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W.S.I.B Cover only 30% of Active Firefighters

How would you feel if it was announced in your workplace that only one person out every three would be covered by W.S.I.B for certain types of injuries and disease, but you would all still be required to perform the same job? In most workplaces this would never be tolerated, but for over 19,000 people in Ontario this is a fact. In May 2007 the McGuinty government announced an amendment to the W.S.I.B Act to cover firefighters for certain “fire related” illnesses, these included; eight types of cancer and work related heart injuries that occur within 24 hours of the firefighter being at a fire. Within days the amendment was unanimously passed into law and coverage was extended to the over 10,000 “Professional” or full-time fire fighters across Ontario. At the time, there was also a provision to extend this coverage to; fire investigators, forest firefighters, part-time firefighters and volunteer firefighters, but to date nothing has happened. In truth, volunteer firefighters, such as we have in Russell and Embrun outnumber full-time firefighters in Ontario almost 2 to 1. According to the most recent statistics from the Fire Marshal’s Office there are 19,028 volunteer firefighters as compared to 10,823 full-time firefighters. Yet the government only feels that a minority of people taking on this responsibility deserve to receive extended coverage for the financial protection of their families.

 

In May of 2007 with the cameras rolling and the attention of the press, Premier Dalton McGuinty made the following statement when introducing the amendment to the W.S.I.B Act affecting firefighters; "The sacrifices made by these heroes every day inspire us to do all we can to keep them safe. It's our job to make sure that firefighters and their families are taken care of when the job is done." Unfortunately for Nancy Harris and her children, this commitment remains unfulfilled. Nancy’s husband Wayne Harris of the Midland Fire Department lost his battle with cancer in what would have been an open and shut case for compensation if Wayne had been a full-time firefighter. But because he was a volunteer firefighter, no compensation has been forthcoming. Unbelievably the family can not even make a claim because the current laws do not recognize his death as work related.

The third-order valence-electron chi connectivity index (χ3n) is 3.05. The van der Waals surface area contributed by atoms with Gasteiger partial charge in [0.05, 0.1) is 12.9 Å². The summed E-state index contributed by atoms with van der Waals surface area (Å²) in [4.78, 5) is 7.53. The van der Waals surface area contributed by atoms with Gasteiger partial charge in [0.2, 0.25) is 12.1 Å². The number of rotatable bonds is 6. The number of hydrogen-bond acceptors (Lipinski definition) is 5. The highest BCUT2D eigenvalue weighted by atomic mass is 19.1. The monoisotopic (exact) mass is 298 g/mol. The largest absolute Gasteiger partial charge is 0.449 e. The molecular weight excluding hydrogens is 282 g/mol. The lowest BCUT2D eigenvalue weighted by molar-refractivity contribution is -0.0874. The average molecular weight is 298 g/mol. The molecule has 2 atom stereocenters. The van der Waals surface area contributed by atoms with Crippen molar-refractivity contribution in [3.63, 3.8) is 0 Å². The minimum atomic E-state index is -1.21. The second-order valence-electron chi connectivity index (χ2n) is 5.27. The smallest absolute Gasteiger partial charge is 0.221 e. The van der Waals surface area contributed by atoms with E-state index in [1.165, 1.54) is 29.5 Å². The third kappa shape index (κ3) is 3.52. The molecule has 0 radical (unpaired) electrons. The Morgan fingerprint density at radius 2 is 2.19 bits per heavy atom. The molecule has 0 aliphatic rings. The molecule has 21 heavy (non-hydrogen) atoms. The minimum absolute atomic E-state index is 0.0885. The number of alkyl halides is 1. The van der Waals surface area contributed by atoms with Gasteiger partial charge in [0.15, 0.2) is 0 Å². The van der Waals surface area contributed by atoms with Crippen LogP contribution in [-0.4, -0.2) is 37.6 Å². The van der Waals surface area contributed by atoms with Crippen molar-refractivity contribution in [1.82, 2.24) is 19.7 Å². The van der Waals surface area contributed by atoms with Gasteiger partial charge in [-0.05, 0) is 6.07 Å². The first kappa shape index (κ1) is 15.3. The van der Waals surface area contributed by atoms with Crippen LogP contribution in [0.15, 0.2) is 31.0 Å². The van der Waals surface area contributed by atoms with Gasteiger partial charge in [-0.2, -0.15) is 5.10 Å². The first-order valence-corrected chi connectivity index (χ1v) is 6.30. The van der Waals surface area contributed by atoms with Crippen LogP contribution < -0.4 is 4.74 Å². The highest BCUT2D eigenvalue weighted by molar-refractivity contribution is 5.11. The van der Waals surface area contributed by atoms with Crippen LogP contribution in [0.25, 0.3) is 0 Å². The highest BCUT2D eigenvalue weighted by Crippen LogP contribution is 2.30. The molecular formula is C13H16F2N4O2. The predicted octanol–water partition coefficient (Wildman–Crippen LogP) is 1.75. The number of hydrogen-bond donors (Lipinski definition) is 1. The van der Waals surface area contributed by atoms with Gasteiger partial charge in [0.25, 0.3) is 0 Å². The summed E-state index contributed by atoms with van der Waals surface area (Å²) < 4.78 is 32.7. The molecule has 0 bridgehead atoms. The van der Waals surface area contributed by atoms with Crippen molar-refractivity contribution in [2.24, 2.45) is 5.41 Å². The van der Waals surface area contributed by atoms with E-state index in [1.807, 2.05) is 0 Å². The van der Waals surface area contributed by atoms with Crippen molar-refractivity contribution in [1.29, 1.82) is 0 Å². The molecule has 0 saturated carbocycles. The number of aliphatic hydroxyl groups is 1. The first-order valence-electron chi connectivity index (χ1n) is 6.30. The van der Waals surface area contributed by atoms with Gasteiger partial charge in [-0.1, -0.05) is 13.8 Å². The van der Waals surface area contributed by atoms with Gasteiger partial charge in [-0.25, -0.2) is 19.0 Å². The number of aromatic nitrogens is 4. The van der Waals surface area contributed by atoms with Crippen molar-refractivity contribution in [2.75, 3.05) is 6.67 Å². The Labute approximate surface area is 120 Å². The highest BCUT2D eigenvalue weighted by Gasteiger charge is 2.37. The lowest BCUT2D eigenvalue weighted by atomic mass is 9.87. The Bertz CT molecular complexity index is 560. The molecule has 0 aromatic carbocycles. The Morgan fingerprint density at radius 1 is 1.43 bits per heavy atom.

For volunteer firefighters this situation is deeply insulting. A vast majority of the people who assume this position do it because they want to give back to their community. It is not a career move, and it definitely not for financial gain, but a certain level of protection must be provided considering the risks involved. Unfortunately for people like Nancy Wayne all they can do is wait, she has been told that she will likely be able to make a claim once further legislation is passed, but how much longer should she have to wait? Over two years has passed since the coverage was provided for full-time firefighters and there doesn’t seem to be any resolve to deal with this matter in the near future.

 

Volunteer firefighters don’t have a union to lobby politicians for their cause, we do however have communities that support the efforts and commitment of the people that take on this responsibility. Many local politicians like to stand next to firefighters for photo opportunities, now it’s time they stood up for us as well.

 





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